how to protect pipes if no heat?

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In the unfortunate event of losing electric power for days during freezing weather, what is the best way to prevent water pipes from freezing?
Leave each faucet dripping, or turn off water main?
I'm trying to compile a disaster todo list.
BTW, normally pipes inside houses are kept warm by central heating. But what keeps the pipes under the streets from freezing?
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If you're there to keep an eye on things, leave the faucets on a slow drip. If you're gone, turn them on full blast and then shut off the main valve to the house. Last, flush all toilets.
The underground pipes don't freeze because (hopefully), they're installed below the frost line - the depth at which the ground freezes in your area.
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If you have a water heater and you won't be present, you should probably drain that device too.
On Mon, 04 Dec 2006 13:04:26 GMT, "JoeSpareBedroom"

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JoeSpareBedroom wrote:

How is turning on the faucets full blast and then shutting of the main valve going to prevent his pipes from freezing and bursting? The solution if the place is going to be left unattended and possibly without power, is to drain the water system and put antifreeze in the toilets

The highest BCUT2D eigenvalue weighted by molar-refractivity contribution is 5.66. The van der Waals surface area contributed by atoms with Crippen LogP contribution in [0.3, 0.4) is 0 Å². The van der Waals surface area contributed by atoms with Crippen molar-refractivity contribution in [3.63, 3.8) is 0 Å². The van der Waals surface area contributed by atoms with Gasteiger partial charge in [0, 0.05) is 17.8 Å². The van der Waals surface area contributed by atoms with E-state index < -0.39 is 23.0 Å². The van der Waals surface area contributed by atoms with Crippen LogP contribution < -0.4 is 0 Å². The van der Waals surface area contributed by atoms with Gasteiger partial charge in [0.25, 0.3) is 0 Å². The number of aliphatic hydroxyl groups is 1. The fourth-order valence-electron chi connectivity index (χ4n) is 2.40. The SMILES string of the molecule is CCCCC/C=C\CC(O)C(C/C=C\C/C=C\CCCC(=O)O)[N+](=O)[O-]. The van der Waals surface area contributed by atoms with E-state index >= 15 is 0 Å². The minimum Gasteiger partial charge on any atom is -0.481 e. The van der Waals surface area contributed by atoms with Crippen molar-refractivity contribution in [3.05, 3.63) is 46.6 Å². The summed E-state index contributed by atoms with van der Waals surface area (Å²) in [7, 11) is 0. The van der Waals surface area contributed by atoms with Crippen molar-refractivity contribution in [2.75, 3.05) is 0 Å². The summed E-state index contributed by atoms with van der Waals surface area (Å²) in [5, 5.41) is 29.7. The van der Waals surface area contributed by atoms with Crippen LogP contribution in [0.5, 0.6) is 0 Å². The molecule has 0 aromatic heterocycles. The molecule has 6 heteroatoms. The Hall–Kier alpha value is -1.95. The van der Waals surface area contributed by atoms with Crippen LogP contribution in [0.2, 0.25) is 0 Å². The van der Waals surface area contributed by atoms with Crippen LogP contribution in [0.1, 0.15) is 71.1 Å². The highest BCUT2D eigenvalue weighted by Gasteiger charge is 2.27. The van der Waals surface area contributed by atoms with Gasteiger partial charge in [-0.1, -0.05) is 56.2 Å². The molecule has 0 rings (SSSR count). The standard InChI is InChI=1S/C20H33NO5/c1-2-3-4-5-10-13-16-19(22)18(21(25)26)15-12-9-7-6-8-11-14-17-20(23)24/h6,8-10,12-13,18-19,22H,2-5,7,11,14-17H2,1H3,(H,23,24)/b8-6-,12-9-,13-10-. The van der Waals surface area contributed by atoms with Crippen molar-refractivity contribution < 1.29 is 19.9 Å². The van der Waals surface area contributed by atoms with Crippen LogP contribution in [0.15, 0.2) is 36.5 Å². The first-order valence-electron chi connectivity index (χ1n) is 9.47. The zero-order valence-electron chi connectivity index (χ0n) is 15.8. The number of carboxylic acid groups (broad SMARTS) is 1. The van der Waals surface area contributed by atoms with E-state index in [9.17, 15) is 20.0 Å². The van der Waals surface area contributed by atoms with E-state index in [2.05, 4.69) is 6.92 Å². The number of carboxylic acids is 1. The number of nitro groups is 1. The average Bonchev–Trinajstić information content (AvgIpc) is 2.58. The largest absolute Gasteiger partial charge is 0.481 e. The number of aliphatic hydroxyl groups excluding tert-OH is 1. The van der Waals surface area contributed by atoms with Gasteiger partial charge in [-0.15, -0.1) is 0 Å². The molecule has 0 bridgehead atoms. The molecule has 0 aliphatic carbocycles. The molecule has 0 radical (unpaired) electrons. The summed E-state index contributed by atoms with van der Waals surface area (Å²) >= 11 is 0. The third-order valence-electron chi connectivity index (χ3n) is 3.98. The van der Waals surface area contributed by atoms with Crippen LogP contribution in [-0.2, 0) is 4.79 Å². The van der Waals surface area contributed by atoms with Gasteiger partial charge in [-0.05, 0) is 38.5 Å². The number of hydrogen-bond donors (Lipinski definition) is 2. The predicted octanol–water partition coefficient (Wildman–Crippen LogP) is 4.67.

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The idea is to leave as little residual water as possible in the pipes.
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JoeSpareBedroom wrote:

And how does turning on the water full blast and then shutting of the main valve leave little residual water in the pipes? The pipes are going to still be just about full of water and will certainly freeze and burst. To prevent freezing, they need to be DRAINED.
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Worked fine for me in two houses. One house had a valve right by the shutoff, and I opened that as well. This house doesn't have such a valve.
What's your issue with the method? What do you suggest?
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JoeSpareBedroom wrote:

Well, you got very lucky. How cold did it actually get in the house? If all you do is open all the faucets, get the water running, and turn off the main valve, the pipes will still be full of water. How can you thiink water will be out of the pipes from just doing that?
The system needs to be drained by turning off the water, opening all the faucets, then opening a drain valve somewhere at the lowest point in the sytem. The toilets then need to be flushed and some antifreexe poured in them, plus all the drains, like bathtub, sinks, etc.
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Temp: Hovered below 20 degrees for 4 days in both cases.
Lowest point: Correct. But, some residue isn't going to bust the pipes. Have you ever frozen soup in glass jars? The method involves leaving an inch of space at the top, and NOT tightening the lids until after the freezing is complete. In pipes, as long as the valves are open and there's some room for expansion, you're not likely to have problems. Obviously, this will depend to an extent on whether or not the house has any strange bends in the pipe installation (mine didn't).